It is important for airports to keep runways and taxiways clear of any debris or obstacles to maintain the safety of aircraft and passengers during taxi, takeoff, and landing operations. This becomes especially important during the wintertime, when snow and ice accumulate on outdoor surfaces in cold environments, and airport runways generally cannot be heated using built-in heating equipment with today’s technology. This means that personnel are challenged to take additional measures during harsh weather such as storms and heavy snowfall. In such conditions, it becomes vital for the runways and taxiways to be cleared of snow and ice. To learn more about how airports keep their runways aircraft-ready, keep on reading.
A majority of airports around the world use conventional de-icing methods such as large plows, blowers, and other snow machines that can clear runways and taxiways. This is a generally simple operation, and snow can usually be cleared quickly before it turns to ice, which takes a great deal of time to melt on its own. Another tactic involves the use of deicing chemicals to keep ice from bonding to the surface of the ground. Often made of chemicals such as potassium Chlorate or Urea, this substance is applied before ice forms on the runway or once the snow has been completely cleared.
Many airports around the world have been experimenting with newer technologies developed to prevent icy runway conditions. For example, temperature sensors that have been designed to integrate into the runway surface are increasingly common, and the Federal Aviation Authority (FAA) has issued thorough guidance detailing their installation and operation. These sensors predict ice formation on a runway surface, and some airports have built-in automated glycol dispensing systems along the runway as a preventative measure. However, since glycol is poisonous to animals and creates a slippery runway surface, snow blowers are often used instead.
Snow blowers and plows require fuel and manpower, and clearing an average airport runway takes around 5 to 10 heavy-duty machines. In addition to these existing costs, there is a significant cost associated with the use of de-icing chemicals. It takes several thousand gallons of liquid chemicals that cost between $7 to $10 per gallon to cover the large surface area of a runway. Overall, it takes thousands of dollars to keep a runway and taxiway clear of ice and snow during storms and in freezing temperatures.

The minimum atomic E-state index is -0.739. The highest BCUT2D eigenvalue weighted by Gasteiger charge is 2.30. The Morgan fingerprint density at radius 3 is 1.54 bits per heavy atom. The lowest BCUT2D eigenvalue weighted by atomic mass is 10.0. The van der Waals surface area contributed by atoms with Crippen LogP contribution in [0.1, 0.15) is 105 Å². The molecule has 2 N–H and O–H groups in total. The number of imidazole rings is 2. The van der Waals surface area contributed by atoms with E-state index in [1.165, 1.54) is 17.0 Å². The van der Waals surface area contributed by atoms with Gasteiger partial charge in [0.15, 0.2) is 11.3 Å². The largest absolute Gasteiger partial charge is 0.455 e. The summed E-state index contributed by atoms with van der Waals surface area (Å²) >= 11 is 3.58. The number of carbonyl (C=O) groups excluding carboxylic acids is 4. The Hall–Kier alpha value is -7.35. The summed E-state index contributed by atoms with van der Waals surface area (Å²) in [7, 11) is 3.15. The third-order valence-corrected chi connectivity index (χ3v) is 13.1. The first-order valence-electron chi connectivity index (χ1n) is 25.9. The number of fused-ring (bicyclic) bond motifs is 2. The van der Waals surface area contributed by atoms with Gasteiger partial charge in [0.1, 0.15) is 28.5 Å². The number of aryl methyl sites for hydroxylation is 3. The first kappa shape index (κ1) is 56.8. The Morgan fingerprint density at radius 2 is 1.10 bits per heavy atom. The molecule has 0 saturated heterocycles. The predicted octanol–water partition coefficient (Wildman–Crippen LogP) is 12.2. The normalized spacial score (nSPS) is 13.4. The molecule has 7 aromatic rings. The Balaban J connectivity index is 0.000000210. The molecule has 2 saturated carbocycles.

Just like cars trying to stop on ice or snow, aircraft moving at 150 knots on an icy surface can hydroplane or aquaplane, which can cause the vehicle to overshoot the runway or drift off course sideways. Therefore, inspectors patrol in harsh weather to detect ice formation on the runway before it becomes a serious problem. Air traffic control does the same, letting pilots know when it is safe to land and when to divert from landing in dangerous conditions.
In order to keep runways safe and clear during storms and in freezing temperatures, proper deicing equipment is necessary. To source top-notch deicing equipment for aircraft and airport runaways, you can turn to Aviation 3Sixty, where we are committed to providing our customers with only the best products and services. As such, we source countless parts from trusted global manufacturers that we have previously vetted and placed on our Approved Vendor List (AVL). More than that, many parts undergo extensive inspection and document verification to ensure their fit, form, and function for your benefit. Start the procurement process by browsing through our expansive inventory, and when you discover pieces of deicing equipment that you need for your operations, be sure to let us know by filling out an RFQ form. With the information in your submission, an account manager will craft a customized quote that suits your needs and restrictions alike. We are available at any time to assist you through procurement, so do not hesitate to reach out.
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